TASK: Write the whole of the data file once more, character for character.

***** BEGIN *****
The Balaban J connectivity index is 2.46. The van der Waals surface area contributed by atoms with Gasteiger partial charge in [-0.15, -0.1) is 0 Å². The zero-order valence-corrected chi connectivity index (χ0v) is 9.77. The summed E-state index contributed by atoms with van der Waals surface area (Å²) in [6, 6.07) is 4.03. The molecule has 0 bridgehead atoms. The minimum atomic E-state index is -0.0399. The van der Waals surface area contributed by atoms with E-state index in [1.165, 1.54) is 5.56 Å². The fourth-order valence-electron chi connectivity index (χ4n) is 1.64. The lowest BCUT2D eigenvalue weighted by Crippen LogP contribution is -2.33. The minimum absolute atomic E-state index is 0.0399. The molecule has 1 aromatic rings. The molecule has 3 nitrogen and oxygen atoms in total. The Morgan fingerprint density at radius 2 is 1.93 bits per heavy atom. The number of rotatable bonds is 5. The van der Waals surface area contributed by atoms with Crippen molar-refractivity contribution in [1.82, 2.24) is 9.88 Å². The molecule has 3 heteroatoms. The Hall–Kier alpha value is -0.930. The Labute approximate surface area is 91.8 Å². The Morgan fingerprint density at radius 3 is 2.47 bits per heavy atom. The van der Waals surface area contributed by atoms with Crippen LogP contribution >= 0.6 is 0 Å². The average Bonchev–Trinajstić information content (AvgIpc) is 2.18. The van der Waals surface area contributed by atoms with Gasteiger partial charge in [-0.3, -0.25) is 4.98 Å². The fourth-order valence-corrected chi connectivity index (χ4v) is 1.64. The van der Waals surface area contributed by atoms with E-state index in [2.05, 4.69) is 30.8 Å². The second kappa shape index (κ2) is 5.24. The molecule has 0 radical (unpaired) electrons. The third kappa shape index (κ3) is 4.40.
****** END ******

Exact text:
The Balaban J connectivity index is 2.46. The van der Waals surface area contributed by atoms with Gasteiger partial charge in [-0.15, -0.1) is 0 Å². The zero-order valence-corrected chi connectivity index (χ0v) is 9.77. The summed E-state index contributed by atoms with van der Waals surface area (Å²) in [6, 6.07) is 4.03. The molecule has 0 bridgehead atoms. The minimum atomic E-state index is -0.0399. The van der Waals surface area contributed by atoms with E-state index in [1.165, 1.54) is 5.56 Å². The fourth-order valence-electron chi connectivity index (χ4n) is 1.64. The lowest BCUT2D eigenvalue weighted by Crippen LogP contribution is -2.33. The minimum absolute atomic E-state index is 0.0399. The molecule has 1 aromatic rings. The molecule has 3 nitrogen and oxygen atoms in total. The Morgan fingerprint density at radius 2 is 1.93 bits per heavy atom. The number of rotatable bonds is 5. The van der Waals surface area contributed by atoms with Crippen molar-refractivity contribution in [1.82, 2.24) is 9.88 Å². The molecule has 3 heteroatoms. The Hall–Kier alpha value is -0.930. The Labute approximate surface area is 91.8 Å². The Morgan fingerprint density at radius 3 is 2.47 bits per heavy atom. The van der Waals surface area contributed by atoms with Crippen LogP contribution >= 0.6 is 0 Å². The average Bonchev–Trinajstić information content (AvgIpc) is 2.18. The van der Waals surface area contributed by atoms with Gasteiger partial charge in [-0.3, -0.25) is 4.98 Å². The fourth-order valence-corrected chi connectivity index (χ4v) is 1.64. The van der Waals surface area contributed by atoms with E-state index in [2.05, 4.69) is 30.8 Å². The second kappa shape index (κ2) is 5.24. The molecule has 0 radical (unpaired) electrons. The third kappa shape index (κ3) is 4.40.